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Friday, 6 February 2009

From Today's Papers - 06 Feb 09

India asks LTTE to give up arms
Ashok Tuteja
Tribune News Service

New Delhi, February 5
In a clear attempt to mollify its DMK ally in Tamil Nadu, the UPA government today expressed concern over the loss of innocent lives in the ongoing conflict in the island nation and appealed to the LTTE to allow the civilian population to proceed to the safety zone.

External Affairs Minister Pranab Mukherjee and Home Minister P Chidambaram asked the LTTE to lay down arms and come to the negotiating table while urging Colombo to suspend hostilities.

“We are deeply anguished at the loss of lives. We are not happy that the Sri Lankan government has resumed hostilities. It is for both sides to cease hostilities,” Chidambaram told reporters here.

Replying to questions, he said the Sri Lankan government must suspend hostilities and the LTTE must lay down arms. “This must happen simultaneously. It requires both hands to clap,” he said.

The External Affairs Minister recalled that he had recently visited Colombo after which President Mahinda Rajapaksa had announced a two-day ceasefire so as to allow the LTTE release civilians to shift to safer places. “We are concerned about the plight of the civilians…we will appeal to the LTTE to allow the civilians to move to safer places.”

Mukherjee was of the view that ultimately a political settlement would have to be found in the island nation, based on the devolution package of 1987 and the 13th amendment of the Sri Lankan Constitution.

The situation in Sri Lanka, where a large civilian population has been caught in the ongoing war between the military and the LTTE, has been a major issue in Tamil Nadu, where all political parties have demanded that India must intervene to mitigate the sufferings of the innocent civilians.

Meanwhile, Norwegian “peace negotiator” on Sri Lanka, Erik Solheim, today met Minister of State for External Affairs Anand Sharma and senior officials of the Foreign Ministry to discuss the deteriorating situation in the island nation.

Later, he told reporters that both the government forces and the LTTE must end the hostilities and come to the negotiating table in the interest of peace in the island nation.

Arms Sales to Pakistan Like Whiskey to an Alcoholic: Menon

New Delhi
Seeking to intensify international pressure on Pakistan over the Mumbai terror strikes, Foreign Secretary Shivshankar Menon has urged the world to discontinue arms sale to Pakistan which is unrelated to anti-terror operations and underlined that any such aid is like “giving whiskey to an alcoholic".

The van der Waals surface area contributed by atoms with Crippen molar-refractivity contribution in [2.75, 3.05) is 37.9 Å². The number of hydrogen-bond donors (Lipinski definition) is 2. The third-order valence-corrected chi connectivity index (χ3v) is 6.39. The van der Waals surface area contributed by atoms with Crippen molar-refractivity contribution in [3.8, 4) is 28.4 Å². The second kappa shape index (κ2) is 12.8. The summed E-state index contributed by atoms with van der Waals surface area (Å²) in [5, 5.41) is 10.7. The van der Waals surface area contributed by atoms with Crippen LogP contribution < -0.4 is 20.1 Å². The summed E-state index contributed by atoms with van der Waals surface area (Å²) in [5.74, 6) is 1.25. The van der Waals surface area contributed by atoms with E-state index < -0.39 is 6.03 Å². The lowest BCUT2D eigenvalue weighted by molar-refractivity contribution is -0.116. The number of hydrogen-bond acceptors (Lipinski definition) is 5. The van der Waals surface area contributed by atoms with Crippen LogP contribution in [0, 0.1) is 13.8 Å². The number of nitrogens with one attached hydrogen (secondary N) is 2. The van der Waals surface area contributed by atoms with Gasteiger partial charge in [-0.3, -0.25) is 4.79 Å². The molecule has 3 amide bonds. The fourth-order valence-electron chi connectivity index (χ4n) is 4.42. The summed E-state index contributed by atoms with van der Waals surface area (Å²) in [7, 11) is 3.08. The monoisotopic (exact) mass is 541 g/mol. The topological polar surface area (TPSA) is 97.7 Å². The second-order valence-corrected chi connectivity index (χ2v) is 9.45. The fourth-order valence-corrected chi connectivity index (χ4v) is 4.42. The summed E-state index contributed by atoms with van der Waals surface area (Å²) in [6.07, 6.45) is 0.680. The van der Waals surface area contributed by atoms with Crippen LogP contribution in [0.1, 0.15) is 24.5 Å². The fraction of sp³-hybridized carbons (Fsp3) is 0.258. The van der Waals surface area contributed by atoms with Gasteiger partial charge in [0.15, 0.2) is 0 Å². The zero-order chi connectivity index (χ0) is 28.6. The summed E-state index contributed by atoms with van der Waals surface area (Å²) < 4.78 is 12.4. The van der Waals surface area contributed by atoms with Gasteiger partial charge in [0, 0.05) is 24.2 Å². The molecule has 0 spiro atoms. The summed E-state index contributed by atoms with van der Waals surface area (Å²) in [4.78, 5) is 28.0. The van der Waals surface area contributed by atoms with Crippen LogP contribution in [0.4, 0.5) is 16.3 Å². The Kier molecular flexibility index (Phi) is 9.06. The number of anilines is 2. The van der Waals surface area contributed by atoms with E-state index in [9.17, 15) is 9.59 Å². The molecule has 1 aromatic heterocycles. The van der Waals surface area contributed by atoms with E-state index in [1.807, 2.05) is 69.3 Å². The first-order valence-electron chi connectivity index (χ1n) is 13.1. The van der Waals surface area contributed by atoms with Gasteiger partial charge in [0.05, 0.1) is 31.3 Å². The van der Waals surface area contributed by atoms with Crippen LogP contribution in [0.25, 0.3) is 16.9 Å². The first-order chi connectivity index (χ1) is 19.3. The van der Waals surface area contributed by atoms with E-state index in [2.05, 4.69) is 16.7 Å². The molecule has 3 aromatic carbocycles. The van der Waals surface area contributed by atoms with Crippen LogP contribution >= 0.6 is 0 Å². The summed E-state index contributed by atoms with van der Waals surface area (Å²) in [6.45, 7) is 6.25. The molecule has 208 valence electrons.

Amid media reports suggesting that Pakistan's internal probe is zeroing in on a Bangladesh link to the Mumbai terror attacks, Menon repeated that the strikes were planned and launched from Pakistan and underlined that the organizers were "creations of the ISI".

“For India, a stable Pakistan at peace with itself is a desirable goal. We need a peaceful periphery in our own interest, and will work with all those in Pakistan and the international community who further that goal,” Menon told Institut Francais des Relations Internationales (IFRI), a leading French think tank, in Paris Wednesday.

“Given the fragile and unfinished nature of the polity beside us, there is much that the international community can do to help,” Menon said while underscoring that “the epicenter of international terrorism” lay in Pakistan.

“For instance, arms sales to Pakistan totally unrelated to the fight against terrorism or extremism are like whiskey to an alcoholic, a drug reinforcing an addiction, skewing the internal political balance, and making the consolidation of democracy more difficult,” he stressed.

“Those responsible for the Mumbai attacks follow an ideology that recognizes no borders, and are known to be preparing attacks not only just in the neighborhood but across the world,” he stressed.

Menon is in Paris for annual foreign office consultations between the two countries, official sources said here. Menon held talks with diplomatic adviser to French President Jean-David Levitte and senior French diplomats on a host of bilateral and global issues.

Nearly a month after Prime Minister Manmohan Singh said Pakistan's official agencies were complicit in the Mumbai attacks, Menon pointed a finger at the ISI's involvement in the attacks.

“In each case the perpetrators planned, trained and launched their attacks from Pakistan, and the organizers were and remain clients and creations of the ISI,” he said while alluding to the bombing of the Indian mission in Kabul and the Mumbai mayhem.